Studying a guillemot colony for 50 years has provided unique insights into how climate change and oil spills affect seabird populations.
Some baby sharks eat their unborn siblings in utero, while others spend 100 years in childhood. Sink your teeth into the weird world of these juvenile wonders of the deep.
Through regulation, enforcement and monitoring, fisheries management can lead to recoveries in shark and ray populations.
Rhino rays, which are close relative of sharks, are some of the most fascinating – and most threatened – fishes that you’ve never heard of.
Having a flexible and adaptable management system is necessary to sustainably manage fisheries, especially in times of a rapidly changing climate.
Humans rely on the ocean for food, jobs and other resources, but these systems are being stressed to the brink.
When you buy seafood, you can’t be sure it is what it says it is – and Australian wholesalers are resistant to new traceability technologies.
Putting a dollar value on nature has staunch opponents who say it’s morally wrong, but without it, building dams and other infrastructure can run roughshod over vital ecosystems.
Over 100 shark and ray species were recently added to an international treaty, known as the CITES list, to protect them from the threat of unsustainable and illegal trade.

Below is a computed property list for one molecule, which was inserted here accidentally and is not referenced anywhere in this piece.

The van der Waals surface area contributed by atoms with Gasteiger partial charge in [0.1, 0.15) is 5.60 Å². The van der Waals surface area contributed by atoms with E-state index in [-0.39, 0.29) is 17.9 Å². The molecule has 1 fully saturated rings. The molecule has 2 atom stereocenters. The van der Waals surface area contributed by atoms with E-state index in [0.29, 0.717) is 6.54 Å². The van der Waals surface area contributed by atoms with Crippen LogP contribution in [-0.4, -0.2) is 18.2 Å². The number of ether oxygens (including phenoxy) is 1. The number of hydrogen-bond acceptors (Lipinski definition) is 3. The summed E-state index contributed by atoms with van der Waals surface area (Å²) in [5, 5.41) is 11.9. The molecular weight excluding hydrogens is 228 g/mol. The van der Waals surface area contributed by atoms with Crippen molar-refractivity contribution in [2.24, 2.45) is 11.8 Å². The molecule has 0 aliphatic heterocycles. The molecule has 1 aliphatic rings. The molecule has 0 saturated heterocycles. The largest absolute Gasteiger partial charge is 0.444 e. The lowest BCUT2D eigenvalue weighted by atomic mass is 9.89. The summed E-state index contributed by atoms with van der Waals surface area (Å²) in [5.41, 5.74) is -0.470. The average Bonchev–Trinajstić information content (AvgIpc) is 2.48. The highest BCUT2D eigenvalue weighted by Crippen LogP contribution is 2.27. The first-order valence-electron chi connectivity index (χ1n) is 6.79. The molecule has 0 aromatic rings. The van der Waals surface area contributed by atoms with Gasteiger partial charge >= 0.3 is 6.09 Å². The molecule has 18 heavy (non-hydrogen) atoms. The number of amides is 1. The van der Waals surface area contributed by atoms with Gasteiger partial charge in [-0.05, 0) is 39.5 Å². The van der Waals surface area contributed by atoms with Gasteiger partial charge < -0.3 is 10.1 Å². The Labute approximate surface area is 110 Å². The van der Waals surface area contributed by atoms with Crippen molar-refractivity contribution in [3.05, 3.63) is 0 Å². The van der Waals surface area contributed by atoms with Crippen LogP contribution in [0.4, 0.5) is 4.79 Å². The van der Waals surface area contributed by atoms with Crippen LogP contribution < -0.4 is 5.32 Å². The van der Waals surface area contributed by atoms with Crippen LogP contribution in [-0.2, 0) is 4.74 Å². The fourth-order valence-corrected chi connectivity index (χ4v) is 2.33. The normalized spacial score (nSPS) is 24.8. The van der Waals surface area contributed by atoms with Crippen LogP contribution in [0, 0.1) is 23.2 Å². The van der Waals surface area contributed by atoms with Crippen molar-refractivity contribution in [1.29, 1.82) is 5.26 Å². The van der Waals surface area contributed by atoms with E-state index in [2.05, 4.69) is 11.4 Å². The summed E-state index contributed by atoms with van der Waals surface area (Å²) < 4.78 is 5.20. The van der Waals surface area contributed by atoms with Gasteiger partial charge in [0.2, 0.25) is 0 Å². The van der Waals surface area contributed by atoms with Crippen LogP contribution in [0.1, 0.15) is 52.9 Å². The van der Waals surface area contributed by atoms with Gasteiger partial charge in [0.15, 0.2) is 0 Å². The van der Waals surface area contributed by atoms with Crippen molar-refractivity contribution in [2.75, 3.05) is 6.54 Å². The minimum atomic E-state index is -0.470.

Countries have voted to limit the international shark trade, but this fails to account for the diversity in fishing contexts around the world.
A study offers evidence that marine biology’s biggest stage is broken, and suggests ways to fix it.
The warming observed in the Gulf of St. Lawrence is causing upheaval in the balance of the species living there. That is having direct repercussions on the commercial fishing sector.
Facing human threats, Mumbai’s Koli community are taking risk reduction into their own hands – other vulnerable coastal settlements should take note.
Sharks are much more severely threatened by humans than vice versa. A marine biologist explains how people can help protect sharks and why some strategies are more effective than others.
Traditional food provenance methods are typically designed to identify one species at a time. So we worked out a new approach, as part of a broader effort to combat seafood fraud and illegal fishing.
Only 200 years ago, Australian waters were full of oyster and shellfish reefs. Then they collapsed. Now large scale restoration efforts are underway.
There is a need for nuanced discussions around the role of fisheries subsidies — even those that may be nominally harmful — to avoid further inequity and marginalization of small-scale fishers.
The influx of migrants from West Africa must be viewed as a manifestation of problems in the countries of origin.
Humans have failed to take good care of the ocean — and the environment at large — because we undervalue its goods and services.
Suspending mackerel and spring herring fishing in the southern Gulf of St. Lawrence will impact the fishing industry on many levels.